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Making a led turning on when called with SIM900
07-09-2014, 11:05 AM,
#1
Making a led turning on when called with SIM900
Ok, I've written some code that can turn on a led when you call a sim900 module that is connected on UART. The led will turn off when you cancel the call.

The hardest problem was to scan UART for changes.

I've created a function that tries like 100.000 times to scan uart for a certain character. If it doesn't find the character it will return 0. You can see this as a timeout from that function. At this stage it was also possible to make an infinite loop but then the function would be stuck in searching for a certain character. Making this value to small and the program could miss it.
If it finds the character it will continue to do the same for the next character. If the entire word is found the function will return 1 and the led will go on.

I've worked long and hard on this code. I'm not a good c programmer so optimization or tips are always welcome.

Code:
/*-----------------------------------------------------
Author:  Xumpy
Date: 2014-08-23
Description:

-----------------------------------------------------*/
int readString(char *str){
  char inchar;
  int len;
  int found;
  int loops;
  
  Serial.flush();
  inchar=*str;
  
  for (len=1; inchar!='\0';len++){
    found = 0;
    loops = 0;

    do {
      loops++;
      if (loops==100000){
        return 0;
      }
      if (Serial.read()==inchar){
        found = 1;
      }
      
    }while(found == 0);    
    
    inchar=*(str + len);
  }
  
  if (found==1){
    return 1;
  }
  
  return 0;
}

void setup() {
  pinMode(0, OUTPUT);
  Serial.begin(9600);
  pinMode(2, OUTPUT);
  delay(500);
  Serial.printf("AT\r\n");
  delay(500);
  Serial.printf("AT+CPIN=\"1111\"\r\n");
}

void loop() {
  char ring[100]="RING";
  char no_carrier[100]="NO CARRIER";
  int ledOn = readString(ring);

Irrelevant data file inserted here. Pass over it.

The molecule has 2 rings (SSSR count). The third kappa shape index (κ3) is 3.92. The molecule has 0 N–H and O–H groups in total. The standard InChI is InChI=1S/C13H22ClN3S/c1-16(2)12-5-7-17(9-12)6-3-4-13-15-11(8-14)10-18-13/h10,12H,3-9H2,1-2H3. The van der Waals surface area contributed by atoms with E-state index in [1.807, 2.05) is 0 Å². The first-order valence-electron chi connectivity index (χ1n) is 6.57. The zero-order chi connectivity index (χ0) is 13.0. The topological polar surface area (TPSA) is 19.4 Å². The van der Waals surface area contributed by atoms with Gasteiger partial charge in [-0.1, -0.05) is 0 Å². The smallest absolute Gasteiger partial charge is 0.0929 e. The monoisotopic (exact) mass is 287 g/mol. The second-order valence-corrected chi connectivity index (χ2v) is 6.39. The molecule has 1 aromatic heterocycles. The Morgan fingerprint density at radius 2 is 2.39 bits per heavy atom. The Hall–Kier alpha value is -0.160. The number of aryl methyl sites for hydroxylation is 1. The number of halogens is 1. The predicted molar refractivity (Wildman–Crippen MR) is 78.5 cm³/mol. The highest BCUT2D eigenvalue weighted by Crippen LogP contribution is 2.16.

while (ledOn==1){
    digitalWrite(2,HIGH);
    if (readString(no_carrier)){
      ledOn=0;
      digitalWrite(2,LOW);
    }
  }
}
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08-09-2014, 12:55 PM,
#2
RE: Making a led turning on when called with SIM900
Why reserve 100 bytes for such short strings? You're wasting a lot of possibly precious memory with:

Code:
char ring[100]="RING";
char no_carrier[100]="NO CARRIER";

As for the loop, perhaps an interrupt service routine would be better. See the Wiki at http://wiki.pinguino.cc/index.php/Interrupt_Example for an interrupt example. Your code would not then be tied up waiting in a loop when it could possibly be doing something more useful instead.
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08-09-2014, 04:29 PM, (This post was last modified: 08-09-2014, 04:30 PM by Xumpino.)
#3
RE: Making a led turning on when called with SIM900
Yeah, The reservation of 100 bytes is a little overkill but my current application is still very small.
The reason why I don't take 4 for RING and 10 for NO CARRIER is that you have to be sure that you have zero's in the end of your string. Else the code will not stop reading the string at \0.

As I said I find this to be an easy to understand example of how you can read UART.
Improvements are always welcome and I'm not a very good C programmer (I'm an enterprise developer who takes memory very lightly Wink )

I'm going to look into the Interrup Example. Thanks for the tip.

Regards

Xump

(08-09-2014, 12:55 PM)Pinguino Wrote: Why reserve 100 bytes for such short strings? You're wasting a lot of possibly precious memory with:

Code:
char ring[100]="RING";
char no_carrier[100]="NO CARRIER";

As for the loop, perhaps an interrupt service routine would be better. See the Wiki at http://wiki.pinguino.cc/index.php/Interrupt_Example for an interrupt example. Your code would not then be tied up waiting in a loop when it could possibly be doing something more useful instead.
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